As the saying goes – innovate or die. But what impact does innovation have in real life? Sure, it is fine to be creative but does that really make a difference? Research says that our average standard of living has increased substantially since we chose to innovate.
An average household owns 1.88 cars, 90% of Americans have central air, and 24% of Americans have the means to eat out several times a week contributing over a third of their food budget to takeout. This is in direct correlation to the rise in the U.S. GDP and an over ten percent decrease in poverty since 1959. But these stats still beg the question: What is innovation?
Innovation is the freedom we have to follow our thoughts and ideas. It is the power we have to have our own ideas and have those ideas be mutually beneficial to others. Innovation is the freedom we received from our conversion to the Bourgeois Deal. The Bourgeois Deal was motivated by innovation. No longer did they have to report to an Aristocrat now, they had the ability to be whom they choose. Innovation is the central theme of American society today.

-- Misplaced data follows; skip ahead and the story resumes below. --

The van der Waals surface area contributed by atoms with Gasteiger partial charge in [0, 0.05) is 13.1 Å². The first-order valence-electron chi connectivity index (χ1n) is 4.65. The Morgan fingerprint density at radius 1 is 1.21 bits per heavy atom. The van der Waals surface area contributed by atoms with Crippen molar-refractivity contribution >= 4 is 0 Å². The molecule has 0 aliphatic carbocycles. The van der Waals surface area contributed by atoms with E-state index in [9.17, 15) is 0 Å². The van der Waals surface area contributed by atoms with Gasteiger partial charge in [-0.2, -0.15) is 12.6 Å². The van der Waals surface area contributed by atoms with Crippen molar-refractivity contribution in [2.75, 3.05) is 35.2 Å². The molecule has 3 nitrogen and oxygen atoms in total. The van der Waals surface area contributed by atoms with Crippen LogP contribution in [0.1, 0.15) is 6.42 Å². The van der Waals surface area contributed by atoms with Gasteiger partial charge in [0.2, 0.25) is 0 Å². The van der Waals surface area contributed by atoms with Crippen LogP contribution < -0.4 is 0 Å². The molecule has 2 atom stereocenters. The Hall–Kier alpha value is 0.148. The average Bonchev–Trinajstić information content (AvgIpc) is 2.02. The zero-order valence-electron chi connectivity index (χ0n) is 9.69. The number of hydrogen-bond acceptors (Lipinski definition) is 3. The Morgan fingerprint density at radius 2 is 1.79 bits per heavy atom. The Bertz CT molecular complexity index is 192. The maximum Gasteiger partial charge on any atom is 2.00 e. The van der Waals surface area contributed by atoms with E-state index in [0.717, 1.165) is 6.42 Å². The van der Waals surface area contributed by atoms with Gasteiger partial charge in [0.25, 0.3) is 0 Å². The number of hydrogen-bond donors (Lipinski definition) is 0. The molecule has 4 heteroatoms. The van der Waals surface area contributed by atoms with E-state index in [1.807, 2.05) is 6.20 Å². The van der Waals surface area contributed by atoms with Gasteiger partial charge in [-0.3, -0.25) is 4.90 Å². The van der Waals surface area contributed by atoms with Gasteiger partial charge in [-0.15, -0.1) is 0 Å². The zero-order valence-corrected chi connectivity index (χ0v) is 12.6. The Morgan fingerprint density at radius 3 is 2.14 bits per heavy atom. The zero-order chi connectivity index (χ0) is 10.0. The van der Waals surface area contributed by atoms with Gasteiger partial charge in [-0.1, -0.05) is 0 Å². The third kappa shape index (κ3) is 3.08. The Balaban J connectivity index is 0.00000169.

Every American knows the tenants of the Constitution: rights to private property, free markets, open political system, honest government, and a dependable legal system. As Americans, not only do we know these rights but we also know that if these are violated we have the right to abolish and restart our government and economic system. The right to abolish is the right to innovate. Innovation is a choice that we have, a choice that has made our country prosperous.
While all these rights are necessary for the Bourgeois Deal to exist, they are not responsible for the relationship these two things have with prosperity. This is where innovation is crucial. In order for the Bourgeois Deal to succeed we have to be willing to change the conversation around the free market. We have to make a conscious choice to change. Prosperity can only prevail if we change the conversation in not only the way we think, but the way we talk. These conditions must exist if we want to change the overall world income. But how did America get there?
The simple answer to the questions is by mistake. Through a series of historical accidents we were forced to redefine the purpose of innovation in our government. We used innovation to create a competitive republic of ideas, disseminated those ideas through the free press, and used these ideas to help others flee the Aristocracy.
Innovation through conversation led us to gain overall higher income levels, a 9900% increase in the standard of living, and a greater emphasis on displays of virtue. Innovation has allowed everyone to be merchants, this philosophy has offered opportunities for women, people of color, and diverse groups to create instead of being excluded. Innovation is opportunities, it’s change, it’s conversation, but most importantly it is the ability to be who we want for the benefit of all.
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